Between each transducer T1, T2 . . . or Tn, and the primary of transformer TR1, TR2 . . . or TRn, a communication channel is defined by a two-wire cable (21, 22), a bilateral switch device 20 (FIG. 2) responsive to symmetrical inputs 21, 22 of opposite polarities derived from the cable K1, K2 . . . or Kn, a balanced preamplifier circuit formed of two operational amplifiers 31, 32 connected as a high input impedance adjustable gain differential amplifier (FIG. 2), and a DC source in the form of a full wave rectifier bridge 55 for supplying current to the bilateral switch device 20 and to each operational amplifier 31, 32, the energy being derived from the secondary of the associated isolation transformer TP1, TP2 . . . or TPn.
In each particular channel so defined, the shield of the cable is connected at 100 to a common point 53 which is also connected to the case of the converter-amplifier circuit, to the middle point of the balanced arrangement formed by the two operational amplifiers, to the middle point between the two input lines 21, 22, to the bilateral switch device 20, and also to the center tap of the secondary of the associated transformer TP1, TP2 . . . or TPn. Thus each channel is floating with the common mode noise that the transformer coupling at TR1, TR2 . . . TRn and TP1, TP2 . . . TPn tends to isolate from the other portions of the circuitry.
Between the data acquisition system 1 and the digital system 2 of FIG. 1, an analog multiplexer circuit 3 is provided for supplying on a common bus 4 analog data derived in a sequential manner or at random under control of an address instruction from bus 205 issued from a digital processing circuit 10 within the digital system. Such address instructions select channels on a scanning, or random fashion. A card encoder circuit is generally associated with the A/D converter in order to effect a proper selection between the multiplexer cards and the particular circuit package therein for reading the desired channel at any given time.
Bus 4 supplies the derived analog data to an analog to digital converter 7 from which a binary number is obtained along lines 8 which correspond in number to the number of bits treated. Twelve bits are used in the particular instance of the preferred embodiment. Such binary number is stored in a binary logic circuit 9 which treats the binary number in such a way, as explained hereinafter, that the digital information derived at the output on lines 115 is a representation of the true analog reading of the selected transducer T1, T2 . . . or Tn, which is to be processed by the digital processing circuit 10. A power amplifier 12 is associated with the digital processing circuit, and supply is provided from it on line 80 to the primary windings of transformers TP1, TP2 . . . TPn and on line 81 to the A/D converter 7. The secondary windings of the transformers TR1, TR2 . . . TRn are connected to each of the inputs of multiplexer 3. One extremity of each secondary winding of transformers TR1, TR2 . . . TRn and one extremity of each winding of transformers TP1, TP2 . . . TPn are connected to ground potential, as shown on FIG. 1 at 13. From an overall consideration of the isolation transformers TR1, TR2 . . . TRn and TP1, TP2 . . . TPn and the shielded cables K1, K2 . . . Kn and the case of converter amplifier circuits C1, C2 . . . Cn, it appears that a floating circuitry has been created which does not affect the digital system 2, despite the relatively large common mode noise present at the input of the floating end of the transformers TR1 . . . TRn.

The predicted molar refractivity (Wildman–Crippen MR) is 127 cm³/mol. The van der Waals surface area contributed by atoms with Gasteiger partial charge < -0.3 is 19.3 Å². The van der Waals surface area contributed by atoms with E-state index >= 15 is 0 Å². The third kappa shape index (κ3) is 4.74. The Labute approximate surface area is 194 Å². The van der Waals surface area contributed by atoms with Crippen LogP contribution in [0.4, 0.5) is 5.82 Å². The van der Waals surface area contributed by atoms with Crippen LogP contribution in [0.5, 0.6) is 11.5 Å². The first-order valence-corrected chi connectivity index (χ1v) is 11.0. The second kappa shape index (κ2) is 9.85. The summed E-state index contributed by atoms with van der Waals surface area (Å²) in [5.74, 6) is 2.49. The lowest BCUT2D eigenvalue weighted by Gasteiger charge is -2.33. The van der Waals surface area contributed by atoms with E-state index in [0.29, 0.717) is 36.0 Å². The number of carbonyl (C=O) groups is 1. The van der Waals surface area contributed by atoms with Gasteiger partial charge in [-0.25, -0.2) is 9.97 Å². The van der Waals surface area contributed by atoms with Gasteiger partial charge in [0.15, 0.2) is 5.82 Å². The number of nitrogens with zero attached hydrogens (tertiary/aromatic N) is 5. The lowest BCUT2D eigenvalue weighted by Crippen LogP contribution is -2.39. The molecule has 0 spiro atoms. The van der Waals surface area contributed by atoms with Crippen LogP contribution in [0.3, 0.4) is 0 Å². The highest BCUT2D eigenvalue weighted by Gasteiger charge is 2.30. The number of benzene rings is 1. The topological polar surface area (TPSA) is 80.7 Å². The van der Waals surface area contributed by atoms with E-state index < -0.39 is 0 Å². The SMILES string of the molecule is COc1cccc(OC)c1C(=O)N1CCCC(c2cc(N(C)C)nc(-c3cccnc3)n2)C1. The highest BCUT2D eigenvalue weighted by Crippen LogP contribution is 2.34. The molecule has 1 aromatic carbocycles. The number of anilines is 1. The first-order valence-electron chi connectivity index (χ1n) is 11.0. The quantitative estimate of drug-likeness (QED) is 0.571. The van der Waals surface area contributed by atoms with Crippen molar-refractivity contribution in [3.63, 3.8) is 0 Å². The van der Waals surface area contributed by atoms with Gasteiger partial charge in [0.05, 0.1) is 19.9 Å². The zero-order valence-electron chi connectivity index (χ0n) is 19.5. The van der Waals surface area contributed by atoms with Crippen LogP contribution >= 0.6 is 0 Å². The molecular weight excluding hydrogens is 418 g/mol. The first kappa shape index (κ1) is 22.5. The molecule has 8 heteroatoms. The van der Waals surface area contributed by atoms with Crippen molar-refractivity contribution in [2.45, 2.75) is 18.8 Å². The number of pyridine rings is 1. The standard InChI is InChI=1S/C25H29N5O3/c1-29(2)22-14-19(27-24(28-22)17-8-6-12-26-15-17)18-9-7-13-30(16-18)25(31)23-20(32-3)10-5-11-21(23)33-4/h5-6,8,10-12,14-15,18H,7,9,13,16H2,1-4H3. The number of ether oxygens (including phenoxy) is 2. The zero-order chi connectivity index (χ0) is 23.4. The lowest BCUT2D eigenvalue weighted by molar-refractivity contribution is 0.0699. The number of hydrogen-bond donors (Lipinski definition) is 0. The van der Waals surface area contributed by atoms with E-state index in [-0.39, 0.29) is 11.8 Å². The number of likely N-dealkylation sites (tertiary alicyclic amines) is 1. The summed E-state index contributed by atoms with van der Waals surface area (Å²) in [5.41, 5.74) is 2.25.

The analog data acquisition system and the digital system will now be considered with particularity.
Referring to FIG. 2, converter-amplifier circuit C1 of the first channel is shown in order to typify one of the circuits C1, C2 . . . Cn belonging to the channels of FIG. 1. Circuit C1 is shown with the connections to the associated isolation transformers TR1 and TP1. Both transformers in the preferred embodiment admit signals of ± 15 volts at 2KHz without saturating the core. Transformer TR1 is a low level pulse transformer capacitively coupled at 50 to the output lines 37 and 38 from two operational amplifiers 31 and 32 in order to eliminate core saturation due to any DC bias current from the preamplifiers.